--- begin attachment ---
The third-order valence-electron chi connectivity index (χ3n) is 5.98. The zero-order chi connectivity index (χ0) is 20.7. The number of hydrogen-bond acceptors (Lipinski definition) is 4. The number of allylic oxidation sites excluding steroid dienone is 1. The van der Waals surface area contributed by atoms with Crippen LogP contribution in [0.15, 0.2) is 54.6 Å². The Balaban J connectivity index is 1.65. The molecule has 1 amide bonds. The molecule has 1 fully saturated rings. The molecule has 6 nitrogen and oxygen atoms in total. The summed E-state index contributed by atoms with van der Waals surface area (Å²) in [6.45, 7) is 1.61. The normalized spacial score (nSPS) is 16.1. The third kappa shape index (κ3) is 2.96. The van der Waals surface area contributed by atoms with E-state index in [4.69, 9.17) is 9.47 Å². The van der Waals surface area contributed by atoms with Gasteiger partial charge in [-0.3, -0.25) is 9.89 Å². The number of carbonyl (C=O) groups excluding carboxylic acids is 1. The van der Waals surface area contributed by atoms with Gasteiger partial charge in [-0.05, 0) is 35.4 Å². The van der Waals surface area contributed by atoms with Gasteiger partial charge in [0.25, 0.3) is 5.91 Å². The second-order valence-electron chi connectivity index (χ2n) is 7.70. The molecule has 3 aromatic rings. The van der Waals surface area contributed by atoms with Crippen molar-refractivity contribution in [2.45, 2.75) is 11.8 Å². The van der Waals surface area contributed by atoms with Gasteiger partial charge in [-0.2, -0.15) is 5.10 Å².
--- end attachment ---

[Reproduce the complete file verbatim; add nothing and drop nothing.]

The third-order valence-electron chi connectivity index (χ3n) is 5.98. The zero-order chi connectivity index (χ0) is 20.7. The number of hydrogen-bond acceptors (Lipinski definition) is 4. The number of allylic oxidation sites excluding steroid dienone is 1. The van der Waals surface area contributed by atoms with Crippen LogP contribution in [0.15, 0.2) is 54.6 Å². The Balaban J connectivity index is 1.65. The molecule has 1 amide bonds. The molecule has 1 fully saturated rings. The molecule has 6 nitrogen and oxygen atoms in total. The summed E-state index contributed by atoms with van der Waals surface area (Å²) in [6.45, 7) is 1.61. The normalized spacial score (nSPS) is 16.1. The third kappa shape index (κ3) is 2.96. The van der Waals surface area contributed by atoms with E-state index in [4.69, 9.17) is 9.47 Å². The van der Waals surface area contributed by atoms with Gasteiger partial charge in [-0.3, -0.25) is 9.89 Å². The number of carbonyl (C=O) groups excluding carboxylic acids is 1. The van der Waals surface area contributed by atoms with Gasteiger partial charge in [-0.05, 0) is 35.4 Å². The van der Waals surface area contributed by atoms with Gasteiger partial charge in [0.25, 0.3) is 5.91 Å². The second-order valence-electron chi connectivity index (χ2n) is 7.70. The molecule has 3 aromatic rings. The van der Waals surface area contributed by atoms with Crippen molar-refractivity contribution in [2.45, 2.75) is 11.8 Å². The van der Waals surface area contributed by atoms with Gasteiger partial charge in [-0.2, -0.15) is 5.10 Å².